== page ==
What does the flattening of the Phillips curve mean to efforts to overcome deflation? The rate of unemployment falling as a result of higher demand while prices do not rise is a good thing when the economy is going through an inflationary phase. But if the same phenomenon occurs in a deflationary phase, a situation Japan is currently experiencing, pulling out of deflation is difficult. If that occurs, people predict that price declines will continue in the future, putting further downward pressure on economic growth.
How much does the supply-demand gap need to be narrowed in order to raise prices by 2%, if the bend in the Phillips curve remains unchanged? According to our calculation, fresh demand totaling 50 trillion yen needs to be created. If demand is to be boosted by that amount within two years, Japan's real gross domestic product (GDP) needs to grow by an annual rate of 6.3%. Even if the deadline is extended by one year, the minimum GDP growth necessary will be still high at 4.5% per year.
Attaining the figure is generally assumed to be impossible. The calculation of the minimum GDP growth is based on the assumption that the line that bends under the Phillips curve will remain unchanged in the future. What we should learn from the calculation is that the assumption should be changed in order to achieve the 2% inflation. In other words, the bend in the Phillips curve should be made steeper if Japan is to pull out of deflation.
The question is whether or not the Phillips curve has changed since the Abe government's inauguration in December 2012. The graph shows the month-to-month relationship between the rate of inflation and the rate of unemployment during the period January 2012 to June 2013. As the graph indicates, little has been changed in the Phillips curve during the period.
Competing with rival companies is seen as a major reason for the flattening of the Phillips curve. Manufacturers and distributors are not bold enough to raise the prices of their products and services simply in response to higher demand or cost out of the fear of spurring customers to switch to their rivals. This behavior leads to an economic phenomenon known as "coordination failure," in which demand or cost change on a macro-economic level does not affect prices. Since the Abe government first took office, companies have become more positive about changing prices. But the changes have not been as significant as making the Phillips curve steeper.
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To attain the 2% inflation target, the government and the BOJ should first change companies' attitudes toward price setting. Companies refrain from raising prices despite higher demand because they cannot drop their forecast of continued price decreases in light of their past downtrend. If companies are convinced that prices will turn up from now, however, they can expect their rivals to adopt a policy of raising prices.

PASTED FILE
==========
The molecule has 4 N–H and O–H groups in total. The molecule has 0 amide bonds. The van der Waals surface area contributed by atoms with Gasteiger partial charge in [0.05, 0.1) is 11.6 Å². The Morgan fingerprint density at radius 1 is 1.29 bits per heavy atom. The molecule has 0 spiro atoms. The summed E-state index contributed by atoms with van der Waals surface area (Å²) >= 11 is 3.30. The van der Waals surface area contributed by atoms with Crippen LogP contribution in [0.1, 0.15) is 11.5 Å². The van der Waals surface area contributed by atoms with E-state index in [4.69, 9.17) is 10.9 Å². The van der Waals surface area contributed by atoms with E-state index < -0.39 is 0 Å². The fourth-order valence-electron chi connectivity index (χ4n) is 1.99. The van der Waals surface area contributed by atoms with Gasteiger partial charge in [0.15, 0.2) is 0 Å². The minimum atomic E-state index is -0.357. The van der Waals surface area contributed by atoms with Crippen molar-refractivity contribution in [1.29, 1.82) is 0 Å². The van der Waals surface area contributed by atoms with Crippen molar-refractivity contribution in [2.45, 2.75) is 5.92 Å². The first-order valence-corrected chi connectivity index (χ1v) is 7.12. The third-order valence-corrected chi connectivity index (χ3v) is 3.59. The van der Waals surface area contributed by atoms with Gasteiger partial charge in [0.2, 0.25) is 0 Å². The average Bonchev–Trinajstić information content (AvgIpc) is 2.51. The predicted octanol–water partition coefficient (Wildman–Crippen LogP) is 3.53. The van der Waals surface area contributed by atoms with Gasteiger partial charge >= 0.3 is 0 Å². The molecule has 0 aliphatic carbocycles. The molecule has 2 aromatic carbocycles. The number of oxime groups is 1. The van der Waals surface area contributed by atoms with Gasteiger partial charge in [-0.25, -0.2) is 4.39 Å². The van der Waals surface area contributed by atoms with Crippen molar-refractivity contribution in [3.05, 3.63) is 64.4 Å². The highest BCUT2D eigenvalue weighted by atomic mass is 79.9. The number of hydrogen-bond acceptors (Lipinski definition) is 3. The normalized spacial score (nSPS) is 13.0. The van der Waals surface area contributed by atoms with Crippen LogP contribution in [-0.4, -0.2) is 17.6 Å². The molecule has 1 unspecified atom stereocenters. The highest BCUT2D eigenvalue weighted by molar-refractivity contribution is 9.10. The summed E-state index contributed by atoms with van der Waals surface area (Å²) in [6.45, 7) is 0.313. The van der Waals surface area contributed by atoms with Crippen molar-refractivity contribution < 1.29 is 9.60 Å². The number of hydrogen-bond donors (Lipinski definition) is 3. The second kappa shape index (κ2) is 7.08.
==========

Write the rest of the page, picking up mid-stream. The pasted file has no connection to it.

For that to happen, the government and the central bank should send a stronger message to the markets and others that the Japanese economy is set to enter a phase of higher prices. The Diet has recently enacted legislation aimed at adequately transferring the planned consumption tax hike into product prices. The law is designed for companies to reflect higher costs from the tax hike in their product prices. Business conditions for companies should be further improved so that they can adequately transfer to their product prices the cost and demand changes derived not only from the consumption tax hike but also from other factors.
Second, the BOJ should continue monitoring whether or not the 2% inflation target is steadily being achieved, and it should also disclose its progress. Recent studies on the quantitative monetary easing that has been implemented in the United States and the United Kingdom show that the policy has been effective in pushing up the prices of assets such as stocks but not in lifting other prices. It remains to be seen if drastic credit easing under the Abe government will be effective in lifting prices in Japan. Closely monitoring possible developments is therefore indispensable in Japan.
If achieving the 2% inflation target is found to be difficult, the BOJ should immediately state the assessment to the market under the "forward guidance" policy-prospect announcement system and come up with additional measures including expanding the purchase of assets. Doing so is necessary from the viewpoint of seeking to achieve quick results to make the credit policy successful.
* Translated by RIETI.
July 31, 2013 Nihon Keizai Shimbun